Lastly, children’s peer experiences in the neighborhood, at daycare, and in school have been shown to be particularly important factors in the development of externalizing problems. Instability in peer relationships and social rejection by peers have been implicated in the etiology of antisocial behaviors (Hymel, Rubin, Rowden, & LeMare, 1990; Parker & Asher, 1987).
The first goal of this study was to test the hypothesis that factors in each of these four domains significantly predict later externalizing problem outcomes. Support for these four domains would be consistent with the evidence reviewed above but would also provide important contributions to the field, given the current study’s diverse community samples (i.e., African American and European American boys and girls from three separate communities in two birth cohorts), prospective design (i.e., children are followed from age 5 to age 10 years), and multiple measures of externalizing outcomes (i.e., teacher, parent, and peer reports collected across each of 5 years).
The examination of distinct risk domains ignores the obvious empirical fact that risk factors covary. A second, more novel goal was to examine whether each of these four domains provides unique incremental contributions to the prediction of externalizing outcomes. Few past studies have included measures in all four domains, and few theorists have conceptualized how these domains of risk covary and operate in conjunction with each other (see Biederman et al., 1995; Coulton, Korbin, Su, & Chow, 1995; Liaw & Brooks–Gunn, 1994).
Two competing hypotheses may be offered. The first hypothesis is that risk domains are empirically redundant with each other and that one domain will account for all of the risk. For example, it might be that child risk factors (such as temperament and gender) lead to parenting risk factors (such as harsh discipline) and peer risk factors (such as peer rejection) in a way that renders the parenting and peer domains as empirically superfluous to the prediction of externalizing outcomes. In such a case, the parenting and peer domains would be correlated with externalizing outcomes in bivariate analyses but would not provide any incremental prediction of externalizing outcomes beyond that afforded by child risk factors. Likewise, it might be that sociocultural risk factors (such as poverty and family stress) lead to adverse parenting and peer experiences and that the latter domains provide no increment in predicting externalizing outcomes beyond that afforded by the child’s sociocultural context.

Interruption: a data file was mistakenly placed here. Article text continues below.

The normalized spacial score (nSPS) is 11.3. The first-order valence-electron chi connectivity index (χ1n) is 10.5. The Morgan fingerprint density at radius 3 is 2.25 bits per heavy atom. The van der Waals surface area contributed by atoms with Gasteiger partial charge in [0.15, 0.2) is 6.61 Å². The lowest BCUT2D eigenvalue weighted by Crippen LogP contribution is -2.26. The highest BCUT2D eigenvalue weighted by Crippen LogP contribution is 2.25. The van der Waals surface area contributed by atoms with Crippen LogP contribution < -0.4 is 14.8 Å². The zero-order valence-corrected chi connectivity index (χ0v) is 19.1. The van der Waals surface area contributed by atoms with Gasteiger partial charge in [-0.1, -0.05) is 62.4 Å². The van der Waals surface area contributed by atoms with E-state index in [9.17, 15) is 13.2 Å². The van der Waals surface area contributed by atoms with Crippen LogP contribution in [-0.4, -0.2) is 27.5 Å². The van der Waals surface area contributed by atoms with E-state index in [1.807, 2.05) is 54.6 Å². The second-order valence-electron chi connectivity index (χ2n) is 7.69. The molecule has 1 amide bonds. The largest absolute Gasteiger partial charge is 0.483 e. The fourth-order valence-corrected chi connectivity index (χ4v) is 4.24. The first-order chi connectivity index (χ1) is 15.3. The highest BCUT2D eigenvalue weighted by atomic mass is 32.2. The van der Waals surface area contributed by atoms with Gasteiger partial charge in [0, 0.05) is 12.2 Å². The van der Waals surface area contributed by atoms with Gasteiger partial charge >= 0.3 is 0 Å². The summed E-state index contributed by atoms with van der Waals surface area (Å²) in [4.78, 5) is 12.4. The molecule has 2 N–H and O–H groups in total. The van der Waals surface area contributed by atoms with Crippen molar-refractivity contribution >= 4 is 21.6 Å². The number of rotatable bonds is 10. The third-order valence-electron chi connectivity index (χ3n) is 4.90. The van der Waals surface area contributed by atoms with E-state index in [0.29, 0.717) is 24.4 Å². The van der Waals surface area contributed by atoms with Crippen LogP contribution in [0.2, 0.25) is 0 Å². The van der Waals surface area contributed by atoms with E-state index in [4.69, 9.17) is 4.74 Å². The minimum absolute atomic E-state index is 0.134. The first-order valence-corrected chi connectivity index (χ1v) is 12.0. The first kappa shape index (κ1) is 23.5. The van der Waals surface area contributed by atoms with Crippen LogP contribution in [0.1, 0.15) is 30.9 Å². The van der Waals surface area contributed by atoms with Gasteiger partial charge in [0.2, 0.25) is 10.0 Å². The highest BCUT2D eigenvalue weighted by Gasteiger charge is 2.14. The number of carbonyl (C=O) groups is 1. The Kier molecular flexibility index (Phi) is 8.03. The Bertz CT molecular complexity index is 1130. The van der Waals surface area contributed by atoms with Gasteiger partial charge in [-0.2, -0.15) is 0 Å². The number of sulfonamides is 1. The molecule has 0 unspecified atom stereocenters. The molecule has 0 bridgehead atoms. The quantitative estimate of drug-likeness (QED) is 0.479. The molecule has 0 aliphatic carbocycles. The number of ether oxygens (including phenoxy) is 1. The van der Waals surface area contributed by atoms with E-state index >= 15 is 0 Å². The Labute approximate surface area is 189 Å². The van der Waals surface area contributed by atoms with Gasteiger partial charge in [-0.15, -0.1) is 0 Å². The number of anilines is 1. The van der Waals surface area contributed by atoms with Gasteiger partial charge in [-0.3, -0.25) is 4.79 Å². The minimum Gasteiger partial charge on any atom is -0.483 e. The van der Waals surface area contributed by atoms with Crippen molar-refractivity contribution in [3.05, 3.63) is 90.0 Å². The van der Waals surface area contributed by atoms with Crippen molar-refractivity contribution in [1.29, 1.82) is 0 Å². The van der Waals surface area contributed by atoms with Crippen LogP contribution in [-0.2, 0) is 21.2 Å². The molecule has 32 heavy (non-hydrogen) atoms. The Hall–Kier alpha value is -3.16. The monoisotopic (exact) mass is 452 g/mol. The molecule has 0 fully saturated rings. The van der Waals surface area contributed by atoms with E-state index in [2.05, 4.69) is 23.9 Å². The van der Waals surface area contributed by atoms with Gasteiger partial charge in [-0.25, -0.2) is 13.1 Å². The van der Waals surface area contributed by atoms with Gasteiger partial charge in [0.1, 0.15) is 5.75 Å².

The alternate hypothesis is that externalizing behavior problems develop as a result of a multivariate process in which multiple domains of risk factors operate in conjunction with each other to produce externalizing outcomes. According to this hypothesis, the four risk domains will increment each other in predicting outcomes. This increment occurs because of one of two processes: multiple domains of risk are necessary for externalizing problems to develop or externalizing problems can develop through any of several distinct etiologies (a principle known as equifinality; see Cicchetti & Rogosch, 1996).
Hierarchical regression analyses are well suited to test these competing hypotheses. In the current study, risk variables within each of the four domains were entered into regression equations as a set, and the significance of the contribution of a set when entered last (after the other three domains were entered) provides a test of the unique contribution of that domain to the prediction of externalizing outcomes. In addition, we have compared particular clusters of risk factors and their prediction of externalizing outcomes.
Yet another conceptualization of the development of externalizing problems is the cumulative risk hypothesis. This concept is that it is the number of risk factors, and not any particular array of risk factors, that is important (Sameroff, Seifer, Baldwin, & Baldwin, 1993). Any risk factor might confound generic stress and specific content. When a second risk factor provides a significant increment in predicting an outcome beyond the prediction made by the first risk factor, it might be that each specific risk factor is crucial to a multivariate process. Alternately, it might be that the second risk factor adds general stress to the child, regardless of the content of that risk factor. It might be the accumulation of stress, operationalized in the number of risk factors present, that makes a child vulnerable to externalizing problems. In their longitudinal study of cumulative risk factors for problems in cognitive development, Sameroff and his colleagues found that the number of risk factors explained additional IQ variance above and beyond variance attributable to individual risk factors.